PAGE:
French Language - 1: French accents
Updated: Feb 26, 2019
For one language, there are many accents, regarding the country they are spoken. For example, French isn’t spoken the same way in France, Canada, Switzerland or Belgium….
Even in France, depending of the regions, people have different accents.
The Parisian accent is considered as the “neutral” french accent as it is the one taught to children in foreign schools and the most common in the all France. There are 3 variations of the Parisian accent: The working class sounds coarse, the upper class sounds snobbish, the middle class sounds neutral. Even though they pronounce the words quite the same way, the attitude and the way they talk changes the feeling when heard.
People from the south of France, are easily identified. Indeed, after pronouncing a few words, you can know they are from the south because of their singing accent. They make vowel sound less nasal, they pronounce the silent “e” at the end of the words. People from Lyon region are also pronouncing the silent “e”. They are mixing some vowels pronunciation. They also tend not to pronounce the last consonants of proper nouns.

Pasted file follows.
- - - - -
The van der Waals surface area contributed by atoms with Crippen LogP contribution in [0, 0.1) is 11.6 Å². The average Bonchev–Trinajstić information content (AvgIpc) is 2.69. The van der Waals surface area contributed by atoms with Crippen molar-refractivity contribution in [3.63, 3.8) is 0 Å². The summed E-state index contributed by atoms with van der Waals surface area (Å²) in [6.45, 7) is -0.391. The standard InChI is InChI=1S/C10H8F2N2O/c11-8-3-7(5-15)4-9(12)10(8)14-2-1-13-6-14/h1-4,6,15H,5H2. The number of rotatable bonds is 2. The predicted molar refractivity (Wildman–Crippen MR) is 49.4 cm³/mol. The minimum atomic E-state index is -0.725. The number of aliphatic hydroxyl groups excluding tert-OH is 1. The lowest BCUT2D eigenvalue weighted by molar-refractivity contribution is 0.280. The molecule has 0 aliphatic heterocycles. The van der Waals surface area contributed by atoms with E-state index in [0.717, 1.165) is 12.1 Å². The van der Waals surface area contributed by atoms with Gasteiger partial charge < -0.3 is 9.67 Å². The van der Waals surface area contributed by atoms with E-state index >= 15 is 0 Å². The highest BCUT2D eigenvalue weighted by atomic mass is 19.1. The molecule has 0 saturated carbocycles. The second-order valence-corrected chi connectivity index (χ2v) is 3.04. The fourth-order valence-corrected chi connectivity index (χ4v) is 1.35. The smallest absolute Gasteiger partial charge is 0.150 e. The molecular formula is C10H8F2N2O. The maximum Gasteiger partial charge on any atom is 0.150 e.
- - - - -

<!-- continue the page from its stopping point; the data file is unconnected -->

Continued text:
At the opposite of the country, in the north of France, people are speaking with an accent getting close to Belgium accent. Indeed, the closer you get to Germany, Spain, Italy….the closer the way of speaking and accent are going to be to these countries inhabitants.
You can also notice that, in France, to designate something, depending on where you are, you can use different words.
A few examples:
- Chocolate croissant is Pain au chocolat or Chocolatine....and it is a real actual debate in France.
- Mop (cf picture)
- Party (cf picture)
- Pencil (cf picture)